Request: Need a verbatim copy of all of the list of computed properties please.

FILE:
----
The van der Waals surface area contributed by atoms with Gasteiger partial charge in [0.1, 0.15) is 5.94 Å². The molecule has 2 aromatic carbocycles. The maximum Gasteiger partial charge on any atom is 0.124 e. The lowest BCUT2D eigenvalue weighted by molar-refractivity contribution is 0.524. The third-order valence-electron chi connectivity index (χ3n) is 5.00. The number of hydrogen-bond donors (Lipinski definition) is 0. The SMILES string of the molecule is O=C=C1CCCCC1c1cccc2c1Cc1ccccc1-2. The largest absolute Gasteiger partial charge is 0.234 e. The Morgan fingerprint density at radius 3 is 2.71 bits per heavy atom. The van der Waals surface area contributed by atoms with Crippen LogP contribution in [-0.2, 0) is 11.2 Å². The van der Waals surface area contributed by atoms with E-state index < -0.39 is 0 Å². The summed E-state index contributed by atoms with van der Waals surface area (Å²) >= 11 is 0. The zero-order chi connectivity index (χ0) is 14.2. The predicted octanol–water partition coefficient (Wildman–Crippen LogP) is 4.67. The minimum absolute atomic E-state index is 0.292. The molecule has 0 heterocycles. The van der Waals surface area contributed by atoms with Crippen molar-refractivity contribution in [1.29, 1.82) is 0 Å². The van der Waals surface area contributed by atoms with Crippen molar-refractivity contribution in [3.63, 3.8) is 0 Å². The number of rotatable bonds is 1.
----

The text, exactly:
The van der Waals surface area contributed by atoms with Gasteiger partial charge in [0.1, 0.15) is 5.94 Å². The molecule has 2 aromatic carbocycles. The maximum Gasteiger partial charge on any atom is 0.124 e. The lowest BCUT2D eigenvalue weighted by molar-refractivity contribution is 0.524. The third-order valence-electron chi connectivity index (χ3n) is 5.00. The number of hydrogen-bond donors (Lipinski definition) is 0. The SMILES string of the molecule is O=C=C1CCCCC1c1cccc2c1Cc1ccccc1-2. The largest absolute Gasteiger partial charge is 0.234 e. The Morgan fingerprint density at radius 3 is 2.71 bits per heavy atom. The van der Waals surface area contributed by atoms with Crippen LogP contribution in [-0.2, 0) is 11.2 Å². The van der Waals surface area contributed by atoms with E-state index < -0.39 is 0 Å². The summed E-state index contributed by atoms with van der Waals surface area (Å²) >= 11 is 0. The zero-order chi connectivity index (χ0) is 14.2. The predicted octanol–water partition coefficient (Wildman–Crippen LogP) is 4.67. The minimum absolute atomic E-state index is 0.292. The molecule has 0 heterocycles. The van der Waals surface area contributed by atoms with Crippen molar-refractivity contribution in [1.29, 1.82) is 0 Å². The van der Waals surface area contributed by atoms with Crippen molar-refractivity contribution in [3.63, 3.8) is 0 Å². The number of rotatable bonds is 1.